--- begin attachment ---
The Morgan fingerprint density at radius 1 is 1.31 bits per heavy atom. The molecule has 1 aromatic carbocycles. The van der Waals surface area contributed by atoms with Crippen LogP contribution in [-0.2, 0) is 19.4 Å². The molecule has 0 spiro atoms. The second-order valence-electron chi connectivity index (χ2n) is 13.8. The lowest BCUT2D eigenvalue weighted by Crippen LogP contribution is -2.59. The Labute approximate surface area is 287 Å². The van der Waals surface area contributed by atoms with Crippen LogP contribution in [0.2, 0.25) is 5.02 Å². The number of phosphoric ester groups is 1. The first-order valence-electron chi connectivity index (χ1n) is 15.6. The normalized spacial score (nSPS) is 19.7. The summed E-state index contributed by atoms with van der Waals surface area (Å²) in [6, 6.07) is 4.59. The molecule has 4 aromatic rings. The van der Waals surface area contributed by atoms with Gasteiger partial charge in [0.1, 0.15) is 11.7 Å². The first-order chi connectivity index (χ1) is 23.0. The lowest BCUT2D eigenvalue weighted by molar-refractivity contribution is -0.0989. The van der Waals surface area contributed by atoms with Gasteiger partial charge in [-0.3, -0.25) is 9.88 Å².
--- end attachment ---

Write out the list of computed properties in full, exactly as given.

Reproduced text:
The Morgan fingerprint density at radius 1 is 1.31 bits per heavy atom. The molecule has 1 aromatic carbocycles. The van der Waals surface area contributed by atoms with Crippen LogP contribution in [-0.2, 0) is 19.4 Å². The molecule has 0 spiro atoms. The second-order valence-electron chi connectivity index (χ2n) is 13.8. The lowest BCUT2D eigenvalue weighted by Crippen LogP contribution is -2.59. The Labute approximate surface area is 287 Å². The van der Waals surface area contributed by atoms with Crippen LogP contribution in [0.2, 0.25) is 5.02 Å². The number of phosphoric ester groups is 1. The first-order valence-electron chi connectivity index (χ1n) is 15.6. The normalized spacial score (nSPS) is 19.7. The summed E-state index contributed by atoms with van der Waals surface area (Å²) in [6, 6.07) is 4.59. The molecule has 4 aromatic rings. The van der Waals surface area contributed by atoms with Gasteiger partial charge in [0.1, 0.15) is 11.7 Å². The first-order chi connectivity index (χ1) is 23.0. The lowest BCUT2D eigenvalue weighted by molar-refractivity contribution is -0.0989. The van der Waals surface area contributed by atoms with Gasteiger partial charge in [-0.3, -0.25) is 9.88 Å².